Leonard Bernstein was a singular American genius - one of the great orchestra conductors of the 20th century. He was also a composer of hit musicals, like "West Side Story," as well as symphonies and ballets. He was a teacher and television personality. His Young People's Concerts introduced generations of children to classical music. But that was the public man. A new collection containing letters written by Bernstein and those written to him is being published this week, and reporter Jeff Lunden says it is an eye-opening volume.

JEFF LUNDEN, BYLINE: Nigel Simeone, who edited "The Leonard Bernstein Letters," read through 10,000 of them before selecting the 650 that appear in the book. They go from Bernstein's adolescence in 1932 to right before his death in 1990. And it's not hyperbole to say that the correspondence represents a who's-who of many of the greatest figures of the 20th century. Some letters are serious, some are silly. There are mash notes from Bette Davis, word games with Stephen Sondheim. Simeone says these letters, with family, friends, lovers and colleagues, reveal a private Bernstein.

NIGEL SIMEONE: I mean, he is a mess of contradictions, but, in a way, a more kind of credible human being emerges. He's confused and insecure and whatever and all the things that we all are. And I find that actually rather endearing.

LUNDEN: One figure who appears frequently in the book is Aaron Copland, the dean of American composers. The elder Copland first met the enthusiastic young Bernstein when he was a sophomore at Harvard, says Bernstein's first-born daughter, Jamie.

JAMIE BERNSTEIN: You know, what began as this sort of avuncular relationship with this young whippersnapper really changed into something else entirely when my father became the primary booster for Copland's music all over the world.


BERNSTEIN: Here's what Aaron wrote to my dad in 1940: What terrifying letters you write. Fit for the flames, is what they are. Just imagine how much you would have to pay to retrieve such a letter, 40 years from now, when you are conductor of the Philharmonic. Forty years from now. Well, this was 1940 and it didn't nearly take that long for my dad to have that post.


SIMEONE: Leonard Bernstein became music director of the New York Philharmonic in 1957 and, not only did he champion Copland's music, but the music of many contemporary American composers. One of the returning questions of Bernstein's life was: Should he devote his energies to composing or to conducting? Jamie Bernstein says some insight into this can be found in a 1939 letter he wrote to a college roommate, where he says:

BERNSTEIN: (Reading) You may remember my chief weakness, my love for people. I need them all the time, every moment. It's something that, perhaps, you cannot understand, but I cannot spent one day alone without becoming utterly depressed.

Now, that was amazing that he wrote that all the way back then, because it stayed true to the very end of his life. And that was the hardest thing for him about composing - it was so lonely.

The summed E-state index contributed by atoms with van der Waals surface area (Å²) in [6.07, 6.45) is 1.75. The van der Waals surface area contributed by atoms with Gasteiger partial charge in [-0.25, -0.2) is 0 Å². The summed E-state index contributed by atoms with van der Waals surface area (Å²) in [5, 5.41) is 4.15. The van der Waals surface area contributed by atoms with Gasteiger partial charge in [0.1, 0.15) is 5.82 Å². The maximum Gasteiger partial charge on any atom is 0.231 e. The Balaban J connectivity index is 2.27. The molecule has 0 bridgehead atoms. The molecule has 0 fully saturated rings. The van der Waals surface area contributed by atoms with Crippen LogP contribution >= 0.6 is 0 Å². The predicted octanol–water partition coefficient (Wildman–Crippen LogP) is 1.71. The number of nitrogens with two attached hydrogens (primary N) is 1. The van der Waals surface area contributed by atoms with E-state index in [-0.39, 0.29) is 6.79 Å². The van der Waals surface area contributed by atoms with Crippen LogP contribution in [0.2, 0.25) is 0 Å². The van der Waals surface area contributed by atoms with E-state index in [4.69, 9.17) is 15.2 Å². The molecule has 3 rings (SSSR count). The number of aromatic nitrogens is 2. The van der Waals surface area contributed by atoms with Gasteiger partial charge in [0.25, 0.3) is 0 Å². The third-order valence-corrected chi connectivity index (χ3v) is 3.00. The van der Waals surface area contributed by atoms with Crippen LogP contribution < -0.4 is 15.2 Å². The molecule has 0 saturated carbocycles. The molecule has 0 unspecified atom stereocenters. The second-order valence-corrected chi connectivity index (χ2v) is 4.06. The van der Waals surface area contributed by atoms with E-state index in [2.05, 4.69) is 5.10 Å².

LUNDEN: So, it's not surprising that Bernstein frequently wrote scores for both theater and ballet, where there was a built-in element of collaboration. And, without question, one of the most intense collaborations Bernstein had was with the choreographer Jerome Robbins. But Robbins was a difficult man, says Jamie Bernstein.

BERNSTEIN: I think Steve Sondheim was the one who said there were only two things that my father was afraid of, and they were God and Jerome Robbins. And that was the joke. But it was kind of true.

LUNDEN: The book has working letters between Bernstein and Robbins on their first ballet together, "Fancy Free," as well as their most famous work, "West Side Story."


LUNDEN: Editor Nigel Simeone...

SIMEONE: I think Robbins was one of the very, very few people who could really make Bernstein do what he thought he should be doing and really just insist on bringing out the best of him. There's a kind of fierce work ethic there, as well as just plain fierceness sometimes.

LUNDEN: Spots in the book show a deep tenderness between Bernstein and his wife Felicia. Bernstein had a complicated love life, with many affairs and deep relationships with men, but he was a devoted husband and father. In an early letter, right after they got married, Felicia writes to her husband, LB, with surprising clarity.

BERNSTEIN: So, she writes: (Reading) First, we are not committed to a life sentence. Nothing is really irrevocable, not even marriage - though I used to think so. Second, you are a homosexual and may never change. You don't admit to the possibility of a double life but if your peace of mind, your health, your whole nervous system depend on a certain sexual pattern, what can you do? Third: I am willing to accept you as you are, without being a martyr or sacrificing myself on the LB altar.

When I read that, I winced because, in a way, she did sacrifice herself on that altar, one might say.

LUNDEN: While the book covers some heartache and sadness, most of the letters document Bernstein's boundless energy and intimate relationships, says editor Nigel Simeone.

SIMEONE: They're full of vibrant, funny, excited, spontaneous, sometimes, you know, crazy ideas. And I think that the real excitement for me is that a much more kind of un-presented Bernstein comes out of these; this is the real man, writing to close friends, on the whole.

LUNDEN: "The Leonard Bernstein Letters" will be published by Yale Press on October 29th. For NPR News, I'm Jeff Lunden in New York.


LUNDEN: This is WEEKEND EDITION from NPR News. I'm Rachel Martin.

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